The Montreal Protocol, which phased out the use of ozone-depleting chemicals, not only saved the ozone layer, but also staved off an additional 2.5 degrees C (4.5 degrees F) of warming by the end of this century, according to a new study.
The 1987 agreement limited the use of chlorofluorocarbons, chemicals commonly used in aerosol sprays, refrigerators, and air conditioners, which were shown to be tearing a hole in the ozone layer that shields the Earth from most of the Sun’s ultraviolet rays. By thinning the ozone layer, these chemicals would have allowed high levels of ultraviolet radiation to reach the planet’s surface, damaging plants and inhibiting their ability to soak up carbon dioxide, leading to further warming. These chemicals are also powerful heat-trapping gases, and would have fueled additional warming.
“Thankfully, this is now a scenario that is science fiction,” Paul Young, a climate scientist at Lancaster University in the UK and lead author of the study, told CNN. “But as you can imagine, the consequences would have been absolutely dire.”
Without the Montreal Protocol, the ozone layer would have collapsed, the study found. As a result, much of Europe, the United States, and central Asia would have seen UV levels higher than are currently seen in the tropics. The resulting damage to vegetation would have resulted in 580 billion fewer metric tons of carbon being stored in forests and soil. The findings were published in the journal Nature.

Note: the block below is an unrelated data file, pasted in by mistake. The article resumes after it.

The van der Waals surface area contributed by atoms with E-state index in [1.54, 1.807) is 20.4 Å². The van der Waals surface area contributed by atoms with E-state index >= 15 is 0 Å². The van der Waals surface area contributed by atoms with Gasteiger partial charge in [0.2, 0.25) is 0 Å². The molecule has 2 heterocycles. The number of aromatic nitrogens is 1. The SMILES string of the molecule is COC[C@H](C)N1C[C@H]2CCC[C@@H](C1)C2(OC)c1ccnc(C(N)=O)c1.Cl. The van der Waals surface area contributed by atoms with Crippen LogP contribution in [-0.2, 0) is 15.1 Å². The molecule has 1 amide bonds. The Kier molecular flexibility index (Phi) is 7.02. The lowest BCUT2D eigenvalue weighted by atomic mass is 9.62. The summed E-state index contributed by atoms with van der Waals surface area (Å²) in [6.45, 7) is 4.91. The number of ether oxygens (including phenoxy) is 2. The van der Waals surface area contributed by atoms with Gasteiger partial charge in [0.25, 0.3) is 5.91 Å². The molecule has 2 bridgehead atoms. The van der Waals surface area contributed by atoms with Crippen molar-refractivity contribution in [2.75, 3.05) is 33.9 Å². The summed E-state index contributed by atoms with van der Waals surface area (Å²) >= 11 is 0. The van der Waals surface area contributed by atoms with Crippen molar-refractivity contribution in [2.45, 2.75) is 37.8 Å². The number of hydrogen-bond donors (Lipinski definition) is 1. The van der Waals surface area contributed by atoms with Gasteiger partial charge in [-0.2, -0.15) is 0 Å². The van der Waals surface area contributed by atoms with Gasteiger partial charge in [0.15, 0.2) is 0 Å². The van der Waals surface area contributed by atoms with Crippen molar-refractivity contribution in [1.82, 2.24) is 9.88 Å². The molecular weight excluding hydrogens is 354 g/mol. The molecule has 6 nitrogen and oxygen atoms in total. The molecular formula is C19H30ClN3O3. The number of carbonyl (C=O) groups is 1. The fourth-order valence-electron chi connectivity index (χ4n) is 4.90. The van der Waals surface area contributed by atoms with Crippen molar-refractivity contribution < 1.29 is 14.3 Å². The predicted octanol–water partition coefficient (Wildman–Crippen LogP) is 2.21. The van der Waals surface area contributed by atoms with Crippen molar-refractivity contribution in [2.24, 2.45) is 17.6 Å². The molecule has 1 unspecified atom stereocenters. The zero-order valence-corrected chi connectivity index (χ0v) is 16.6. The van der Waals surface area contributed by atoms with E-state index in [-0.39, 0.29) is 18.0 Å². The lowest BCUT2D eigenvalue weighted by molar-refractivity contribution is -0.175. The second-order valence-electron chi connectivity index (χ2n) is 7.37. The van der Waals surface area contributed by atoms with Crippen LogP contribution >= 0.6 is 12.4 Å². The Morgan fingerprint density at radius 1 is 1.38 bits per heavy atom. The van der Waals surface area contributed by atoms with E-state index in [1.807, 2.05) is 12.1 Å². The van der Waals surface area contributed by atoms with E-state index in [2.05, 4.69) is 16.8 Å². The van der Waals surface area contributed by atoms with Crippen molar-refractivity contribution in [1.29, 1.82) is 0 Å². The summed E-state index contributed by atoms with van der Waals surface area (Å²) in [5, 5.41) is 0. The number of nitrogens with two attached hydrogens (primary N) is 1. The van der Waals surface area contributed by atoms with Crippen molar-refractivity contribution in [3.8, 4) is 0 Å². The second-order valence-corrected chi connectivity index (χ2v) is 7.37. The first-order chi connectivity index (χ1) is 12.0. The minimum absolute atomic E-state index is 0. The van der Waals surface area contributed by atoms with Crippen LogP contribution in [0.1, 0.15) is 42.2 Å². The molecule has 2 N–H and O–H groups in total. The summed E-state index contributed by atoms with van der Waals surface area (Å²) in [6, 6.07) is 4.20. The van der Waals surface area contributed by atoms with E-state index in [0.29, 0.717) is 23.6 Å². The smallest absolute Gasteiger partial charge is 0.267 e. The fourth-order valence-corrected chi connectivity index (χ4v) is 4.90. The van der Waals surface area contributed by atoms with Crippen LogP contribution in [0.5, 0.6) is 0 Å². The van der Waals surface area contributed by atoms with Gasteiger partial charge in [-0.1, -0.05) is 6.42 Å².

“The ozone layer problem was simpler than the climate problem,” Young told CNN. “You had a handful of companies who are producing a handful of chemicals for a handful of different uses, and it was relatively straightforward for them to come up with alternatives for that. But this is still a great example of how science, identifying a problem, and the world acting comparatively quickly, acknowledging that problem and coming together to address it, and that is the model that we need to address climate change.”